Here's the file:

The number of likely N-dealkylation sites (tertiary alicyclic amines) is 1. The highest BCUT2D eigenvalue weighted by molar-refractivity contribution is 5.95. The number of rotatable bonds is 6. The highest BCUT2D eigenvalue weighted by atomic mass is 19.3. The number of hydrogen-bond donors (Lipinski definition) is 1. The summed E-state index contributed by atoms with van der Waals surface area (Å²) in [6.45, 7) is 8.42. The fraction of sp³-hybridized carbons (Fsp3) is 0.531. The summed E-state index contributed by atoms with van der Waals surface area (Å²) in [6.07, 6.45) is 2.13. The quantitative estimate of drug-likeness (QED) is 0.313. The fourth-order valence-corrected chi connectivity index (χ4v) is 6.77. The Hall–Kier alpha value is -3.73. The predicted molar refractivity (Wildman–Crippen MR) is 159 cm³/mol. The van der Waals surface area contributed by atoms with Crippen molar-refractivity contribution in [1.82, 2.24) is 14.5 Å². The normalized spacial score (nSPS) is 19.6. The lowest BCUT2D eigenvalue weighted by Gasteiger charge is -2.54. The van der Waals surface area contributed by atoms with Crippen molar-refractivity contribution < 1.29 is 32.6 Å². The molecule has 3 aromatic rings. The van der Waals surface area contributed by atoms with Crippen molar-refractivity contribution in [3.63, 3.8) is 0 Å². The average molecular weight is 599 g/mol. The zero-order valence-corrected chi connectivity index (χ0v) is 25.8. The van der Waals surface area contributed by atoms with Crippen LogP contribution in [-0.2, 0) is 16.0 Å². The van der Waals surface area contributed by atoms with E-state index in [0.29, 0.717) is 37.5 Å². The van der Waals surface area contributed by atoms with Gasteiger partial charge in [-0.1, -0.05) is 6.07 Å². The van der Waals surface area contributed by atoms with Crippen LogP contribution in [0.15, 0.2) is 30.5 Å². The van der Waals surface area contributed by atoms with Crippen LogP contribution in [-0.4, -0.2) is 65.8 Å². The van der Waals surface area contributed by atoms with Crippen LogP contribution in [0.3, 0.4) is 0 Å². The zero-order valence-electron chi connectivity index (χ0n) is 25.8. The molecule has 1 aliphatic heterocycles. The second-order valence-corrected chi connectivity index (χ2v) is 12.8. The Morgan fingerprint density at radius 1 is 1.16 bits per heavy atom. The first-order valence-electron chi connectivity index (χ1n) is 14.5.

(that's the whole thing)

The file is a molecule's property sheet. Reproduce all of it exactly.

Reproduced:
The number of likely N-dealkylation sites (tertiary alicyclic amines) is 1. The highest BCUT2D eigenvalue weighted by molar-refractivity contribution is 5.95. The number of rotatable bonds is 6. The highest BCUT2D eigenvalue weighted by atomic mass is 19.3. The number of hydrogen-bond donors (Lipinski definition) is 1. The summed E-state index contributed by atoms with van der Waals surface area (Å²) in [6.45, 7) is 8.42. The fraction of sp³-hybridized carbons (Fsp3) is 0.531. The summed E-state index contributed by atoms with van der Waals surface area (Å²) in [6.07, 6.45) is 2.13. The quantitative estimate of drug-likeness (QED) is 0.313. The fourth-order valence-corrected chi connectivity index (χ4v) is 6.77. The Hall–Kier alpha value is -3.73. The predicted molar refractivity (Wildman–Crippen MR) is 159 cm³/mol. The van der Waals surface area contributed by atoms with Crippen molar-refractivity contribution in [1.82, 2.24) is 14.5 Å². The normalized spacial score (nSPS) is 19.6. The lowest BCUT2D eigenvalue weighted by Gasteiger charge is -2.54. The van der Waals surface area contributed by atoms with Crippen molar-refractivity contribution < 1.29 is 32.6 Å². The molecule has 3 aromatic rings. The van der Waals surface area contributed by atoms with Crippen molar-refractivity contribution in [3.63, 3.8) is 0 Å². The average molecular weight is 599 g/mol. The zero-order valence-corrected chi connectivity index (χ0v) is 25.8. The van der Waals surface area contributed by atoms with Crippen LogP contribution in [-0.2, 0) is 16.0 Å². The van der Waals surface area contributed by atoms with E-state index in [0.29, 0.717) is 37.5 Å². The van der Waals surface area contributed by atoms with Gasteiger partial charge in [-0.1, -0.05) is 6.07 Å². The van der Waals surface area contributed by atoms with Crippen LogP contribution in [0.15, 0.2) is 30.5 Å². The van der Waals surface area contributed by atoms with Crippen LogP contribution in [-0.4, -0.2) is 65.8 Å². The van der Waals surface area contributed by atoms with Crippen LogP contribution in [0.3, 0.4) is 0 Å². The zero-order valence-electron chi connectivity index (χ0n) is 25.8. The molecule has 1 aliphatic heterocycles. The second-order valence-corrected chi connectivity index (χ2v) is 12.8. The Morgan fingerprint density at radius 1 is 1.16 bits per heavy atom. The first-order valence-electron chi connectivity index (χ1n) is 14.5.